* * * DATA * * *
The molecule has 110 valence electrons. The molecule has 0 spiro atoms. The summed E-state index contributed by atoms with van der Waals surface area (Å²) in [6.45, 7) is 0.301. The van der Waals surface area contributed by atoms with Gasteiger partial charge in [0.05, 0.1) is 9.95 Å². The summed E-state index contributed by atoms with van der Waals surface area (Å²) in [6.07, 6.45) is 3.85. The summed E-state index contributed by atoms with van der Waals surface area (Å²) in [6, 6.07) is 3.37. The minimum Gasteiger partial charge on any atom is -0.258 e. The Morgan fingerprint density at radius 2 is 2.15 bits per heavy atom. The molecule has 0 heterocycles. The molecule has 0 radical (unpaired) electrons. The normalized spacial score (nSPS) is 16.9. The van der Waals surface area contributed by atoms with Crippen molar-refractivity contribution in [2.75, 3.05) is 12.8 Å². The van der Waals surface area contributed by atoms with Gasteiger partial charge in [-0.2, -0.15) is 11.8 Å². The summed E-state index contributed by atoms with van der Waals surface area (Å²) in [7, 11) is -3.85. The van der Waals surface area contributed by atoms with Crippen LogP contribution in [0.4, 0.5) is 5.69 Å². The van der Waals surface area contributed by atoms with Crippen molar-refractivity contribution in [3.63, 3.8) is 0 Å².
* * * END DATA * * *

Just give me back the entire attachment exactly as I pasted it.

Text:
The molecule has 110 valence electrons. The molecule has 0 spiro atoms. The summed E-state index contributed by atoms with van der Waals surface area (Å²) in [6.45, 7) is 0.301. The van der Waals surface area contributed by atoms with Gasteiger partial charge in [0.05, 0.1) is 9.95 Å². The summed E-state index contributed by atoms with van der Waals surface area (Å²) in [6.07, 6.45) is 3.85. The summed E-state index contributed by atoms with van der Waals surface area (Å²) in [6, 6.07) is 3.37. The minimum Gasteiger partial charge on any atom is -0.258 e. The Morgan fingerprint density at radius 2 is 2.15 bits per heavy atom. The molecule has 0 heterocycles. The molecule has 0 radical (unpaired) electrons. The normalized spacial score (nSPS) is 16.9. The van der Waals surface area contributed by atoms with Crippen molar-refractivity contribution in [2.75, 3.05) is 12.8 Å². The van der Waals surface area contributed by atoms with Gasteiger partial charge in [-0.2, -0.15) is 11.8 Å². The summed E-state index contributed by atoms with van der Waals surface area (Å²) in [7, 11) is -3.85. The van der Waals surface area contributed by atoms with Crippen LogP contribution in [0.4, 0.5) is 5.69 Å². The van der Waals surface area contributed by atoms with Crippen molar-refractivity contribution in [3.63, 3.8) is 0 Å².